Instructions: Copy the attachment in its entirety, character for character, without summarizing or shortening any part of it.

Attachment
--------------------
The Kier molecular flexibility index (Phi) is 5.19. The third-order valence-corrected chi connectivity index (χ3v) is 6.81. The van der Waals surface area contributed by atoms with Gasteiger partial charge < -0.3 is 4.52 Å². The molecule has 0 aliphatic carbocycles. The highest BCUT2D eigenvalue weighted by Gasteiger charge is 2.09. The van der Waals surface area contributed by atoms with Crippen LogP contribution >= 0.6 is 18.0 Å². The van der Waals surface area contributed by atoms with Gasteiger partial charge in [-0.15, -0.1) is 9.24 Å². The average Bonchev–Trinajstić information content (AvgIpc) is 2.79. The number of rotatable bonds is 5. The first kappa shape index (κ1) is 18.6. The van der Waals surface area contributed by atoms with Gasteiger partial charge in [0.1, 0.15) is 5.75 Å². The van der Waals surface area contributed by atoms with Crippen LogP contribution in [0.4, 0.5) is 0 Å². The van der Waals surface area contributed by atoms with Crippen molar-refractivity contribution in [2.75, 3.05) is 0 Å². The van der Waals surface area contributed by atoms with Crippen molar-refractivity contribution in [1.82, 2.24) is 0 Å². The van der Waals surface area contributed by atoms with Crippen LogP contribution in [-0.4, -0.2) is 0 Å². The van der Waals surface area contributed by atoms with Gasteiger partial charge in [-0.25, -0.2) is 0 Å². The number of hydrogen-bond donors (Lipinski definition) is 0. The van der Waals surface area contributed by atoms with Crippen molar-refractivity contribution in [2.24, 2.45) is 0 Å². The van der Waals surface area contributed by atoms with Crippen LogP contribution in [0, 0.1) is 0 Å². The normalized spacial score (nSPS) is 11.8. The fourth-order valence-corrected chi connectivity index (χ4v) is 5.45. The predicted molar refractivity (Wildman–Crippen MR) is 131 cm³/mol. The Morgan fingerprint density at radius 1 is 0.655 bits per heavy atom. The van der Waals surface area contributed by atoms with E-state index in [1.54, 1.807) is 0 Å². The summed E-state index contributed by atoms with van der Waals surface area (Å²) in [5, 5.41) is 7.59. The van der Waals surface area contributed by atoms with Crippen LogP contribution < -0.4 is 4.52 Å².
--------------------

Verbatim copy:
The Kier molecular flexibility index (Phi) is 5.19. The third-order valence-corrected chi connectivity index (χ3v) is 6.81. The van der Waals surface area contributed by atoms with Gasteiger partial charge < -0.3 is 4.52 Å². The molecule has 0 aliphatic carbocycles. The highest BCUT2D eigenvalue weighted by Gasteiger charge is 2.09. The van der Waals surface area contributed by atoms with Crippen LogP contribution >= 0.6 is 18.0 Å². The van der Waals surface area contributed by atoms with Gasteiger partial charge in [-0.15, -0.1) is 9.24 Å². The average Bonchev–Trinajstić information content (AvgIpc) is 2.79. The number of rotatable bonds is 5. The first kappa shape index (κ1) is 18.6. The van der Waals surface area contributed by atoms with Gasteiger partial charge in [0.1, 0.15) is 5.75 Å². The van der Waals surface area contributed by atoms with Crippen LogP contribution in [0.4, 0.5) is 0 Å². The van der Waals surface area contributed by atoms with Crippen molar-refractivity contribution in [2.75, 3.05) is 0 Å². The van der Waals surface area contributed by atoms with Crippen molar-refractivity contribution in [1.82, 2.24) is 0 Å². The van der Waals surface area contributed by atoms with Crippen LogP contribution in [-0.4, -0.2) is 0 Å². The van der Waals surface area contributed by atoms with Gasteiger partial charge in [-0.25, -0.2) is 0 Å². The number of hydrogen-bond donors (Lipinski definition) is 0. The van der Waals surface area contributed by atoms with Crippen molar-refractivity contribution in [2.24, 2.45) is 0 Å². The van der Waals surface area contributed by atoms with Crippen LogP contribution in [0, 0.1) is 0 Å². The normalized spacial score (nSPS) is 11.8. The fourth-order valence-corrected chi connectivity index (χ4v) is 5.45. The predicted molar refractivity (Wildman–Crippen MR) is 131 cm³/mol. The Morgan fingerprint density at radius 1 is 0.655 bits per heavy atom. The van der Waals surface area contributed by atoms with E-state index in [1.54, 1.807) is 0 Å². The summed E-state index contributed by atoms with van der Waals surface area (Å²) in [5, 5.41) is 7.59. The van der Waals surface area contributed by atoms with Crippen LogP contribution < -0.4 is 4.52 Å².